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Tablesawn Circles Bridgeville PA

It's easy to cut perfectly round tabletops of almost any size on your tablesaw. All it takes is a simple jig and careful setup. With this method, you can safely cut dia-meters from 12 in. to within an inch of your saw's rip-fence capacity.

The Home Depot
(412)220-2241
1025 Washington Pike
Bridgeville, PA
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Mon-Sat: 6:00am-10:00pm
Sun: 8:00am-8:00pm

The Home Depot
(412)494-2844
440 Home Dr
Pittsburgh, PA
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The Home Depot
(412)824-9406
3550 William Penn Hwy
Pittsburgh, PA
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Mon-Sat: 6:00am-10:00pm
Sun: 8:00am-8:00pm

The Home Depot
(412)816-1231
102 Aldi Drive
North Versailles, PA
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The Home Depot
(724)229-7849
255 Murtland Ave
Washington, PA
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Mon-Sat: 6:00am-10:00pm
Sun: 8:00am-8:00pm

The Home Depot
(412)835-4271
4000 Oxford Drive
Bethel Park, PA
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The Home Depot
(412)650-9460
9971 Mountain View Dr
West Mifflin, PA
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The Home Depot
(412)363-9150
400 N Highland Ave
Pittsburgh, PA
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The Home Depot
(412)367-7346
999 Ross Park Drive
Pittsburgh, PA
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Sun: 8:00am-8:00pm

Rockler Woodworking and Hardware #31
(412) 364-7751
7402 McKnight Road
Pittsburgh, PA

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Tablesawn Circles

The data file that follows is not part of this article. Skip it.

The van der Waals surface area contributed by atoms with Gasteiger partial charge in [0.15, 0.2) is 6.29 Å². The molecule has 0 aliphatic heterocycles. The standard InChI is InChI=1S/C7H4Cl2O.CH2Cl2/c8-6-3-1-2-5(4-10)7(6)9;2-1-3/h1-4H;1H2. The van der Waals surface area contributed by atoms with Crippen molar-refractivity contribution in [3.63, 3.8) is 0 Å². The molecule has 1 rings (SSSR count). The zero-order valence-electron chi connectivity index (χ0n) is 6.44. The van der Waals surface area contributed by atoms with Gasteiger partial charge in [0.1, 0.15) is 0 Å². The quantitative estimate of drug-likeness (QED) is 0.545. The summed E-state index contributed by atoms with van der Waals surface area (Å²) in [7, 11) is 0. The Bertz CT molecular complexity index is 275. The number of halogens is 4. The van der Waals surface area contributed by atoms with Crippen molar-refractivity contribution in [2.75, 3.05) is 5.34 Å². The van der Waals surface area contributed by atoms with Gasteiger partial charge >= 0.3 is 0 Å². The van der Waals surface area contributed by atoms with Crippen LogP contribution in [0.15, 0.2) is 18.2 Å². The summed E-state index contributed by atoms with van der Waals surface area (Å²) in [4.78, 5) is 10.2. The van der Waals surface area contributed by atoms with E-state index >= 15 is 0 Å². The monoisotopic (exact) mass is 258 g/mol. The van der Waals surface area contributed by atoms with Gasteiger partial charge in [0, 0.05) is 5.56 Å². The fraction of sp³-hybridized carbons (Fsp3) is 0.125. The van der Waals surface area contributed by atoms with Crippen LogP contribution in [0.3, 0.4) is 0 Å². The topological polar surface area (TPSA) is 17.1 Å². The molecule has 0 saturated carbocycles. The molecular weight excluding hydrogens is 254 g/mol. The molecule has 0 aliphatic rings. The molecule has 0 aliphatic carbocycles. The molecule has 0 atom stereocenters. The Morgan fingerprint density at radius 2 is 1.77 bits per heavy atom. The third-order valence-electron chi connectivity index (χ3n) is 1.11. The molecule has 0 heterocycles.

Tablesawn Circles



It's easy to cut perfectly round tabletops of almost any size on your tablesaw. All it takes is a simple jig (Fig A) and careful setup. With this method, you can safely cut dia-meters from 12 in. to within an inch of your saw's rip-fence capacity.

Why use a tablesaw? It's better than bandsawing or routing, especially for large-diameter circles. Unlike bandsawing, when you're working on the tablesaw, the blank is fully supported, so it's easy to control. Unlike routing, you stay in one place while making the cut and you don't have to deal with a tangle-prone cord. Tablesawn results are better, too. The circular blade leaves a cleaner edge than a bandsaw blade does and it won't tear out the end grain, the way a router bit can.

This tablesaw technique is similar to the approach used for cutting circles on a bandsaw. Using a clamped-on jig with a center pin, you make the cut by rotating the blank into the blade. Unlike the bandsaw method, however, you must start with a blank that's already roughsawn. Cutting the circle to final size takes several steps. Like turning a rough blank into a round on a lathe, you gradually cut down the high spots until the blank is perfectly round. Here's how to do it:

1. Draw the circle on the bottom of the blank, using a compass or trammel.

2. Use a jigsaw to rough-saw the blank 1/4 in. to 1/2 in. larger than the final diameter. Starting on the bottom face, draw a diameter line that continues all the way around the blank.

3. Enlarge the center hole that remains from drawing the circle to fit the jig's center pin. Mount the blank (Photo 1). Then install the retainers.

4. Before you position the jig, unplug your saw and install an alternate tooth bevel (ATB) blade with at least 40 teeth. Raise the blade fully. Set the rip fence so there's just enough room for the jig and blank to slide past the blade. Align the blank's centerline with the reference line you've drawn on the clamp rail (Fig. A).

5. Hold the jig against the fence, slide it forward into position and clamp it securely (Photo 2).

6. Lower the blade fully to locate the jig for the first cut. Spin the roughsawn blank to find its widest spot. Then reset the fence so the blade will remove about 1/16 in. from this point. A more aggressive cut wouldn't work; it would cause binding between the blank and the blade.

PHOTO 1:
Mount the rough sawn blank on the jig. It rotates on the center pin. Align the blank's centerline with the reference line on the jig's rail.
PHOTO 2:
Clamp the jig to the rip fence at the point where the tip of the fully raised blade, the top edge of the blank and the centerline meet. Lower the blade completely. Then position the blank for the first cut by adjusting the fence.

7. Start the cut by raising the blade (Photo 3). Then rotate the blank clockwise (Photo 4). Shut...

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